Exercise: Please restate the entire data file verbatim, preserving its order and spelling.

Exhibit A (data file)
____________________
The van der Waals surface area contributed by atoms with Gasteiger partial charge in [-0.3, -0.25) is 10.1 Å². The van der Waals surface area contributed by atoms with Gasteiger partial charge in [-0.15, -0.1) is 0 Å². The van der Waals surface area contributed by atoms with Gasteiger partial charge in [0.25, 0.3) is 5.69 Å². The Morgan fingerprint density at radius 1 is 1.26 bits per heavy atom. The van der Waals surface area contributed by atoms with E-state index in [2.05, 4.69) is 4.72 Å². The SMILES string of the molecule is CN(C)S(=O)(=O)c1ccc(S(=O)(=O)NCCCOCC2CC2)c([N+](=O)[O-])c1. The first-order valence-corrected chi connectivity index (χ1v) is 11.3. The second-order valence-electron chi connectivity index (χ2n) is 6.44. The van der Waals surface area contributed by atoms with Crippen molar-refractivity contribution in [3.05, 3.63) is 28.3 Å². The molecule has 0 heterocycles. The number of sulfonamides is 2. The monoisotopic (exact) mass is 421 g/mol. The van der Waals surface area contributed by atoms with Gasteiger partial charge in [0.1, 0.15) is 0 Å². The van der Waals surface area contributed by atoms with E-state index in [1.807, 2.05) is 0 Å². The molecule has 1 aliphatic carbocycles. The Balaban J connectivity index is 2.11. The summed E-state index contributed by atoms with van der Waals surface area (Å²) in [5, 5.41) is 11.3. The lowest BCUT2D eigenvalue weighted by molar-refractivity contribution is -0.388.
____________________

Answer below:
The van der Waals surface area contributed by atoms with Gasteiger partial charge in [-0.3, -0.25) is 10.1 Å². The van der Waals surface area contributed by atoms with Gasteiger partial charge in [-0.15, -0.1) is 0 Å². The van der Waals surface area contributed by atoms with Gasteiger partial charge in [0.25, 0.3) is 5.69 Å². The Morgan fingerprint density at radius 1 is 1.26 bits per heavy atom. The van der Waals surface area contributed by atoms with E-state index in [2.05, 4.69) is 4.72 Å². The SMILES string of the molecule is CN(C)S(=O)(=O)c1ccc(S(=O)(=O)NCCCOCC2CC2)c([N+](=O)[O-])c1. The first-order valence-corrected chi connectivity index (χ1v) is 11.3. The second-order valence-electron chi connectivity index (χ2n) is 6.44. The van der Waals surface area contributed by atoms with Crippen molar-refractivity contribution in [3.05, 3.63) is 28.3 Å². The molecule has 0 heterocycles. The number of sulfonamides is 2. The monoisotopic (exact) mass is 421 g/mol. The van der Waals surface area contributed by atoms with Gasteiger partial charge in [0.1, 0.15) is 0 Å². The van der Waals surface area contributed by atoms with E-state index in [1.807, 2.05) is 0 Å². The molecule has 1 aliphatic carbocycles. The Balaban J connectivity index is 2.11. The summed E-state index contributed by atoms with van der Waals surface area (Å²) in [5, 5.41) is 11.3. The lowest BCUT2D eigenvalue weighted by molar-refractivity contribution is -0.388.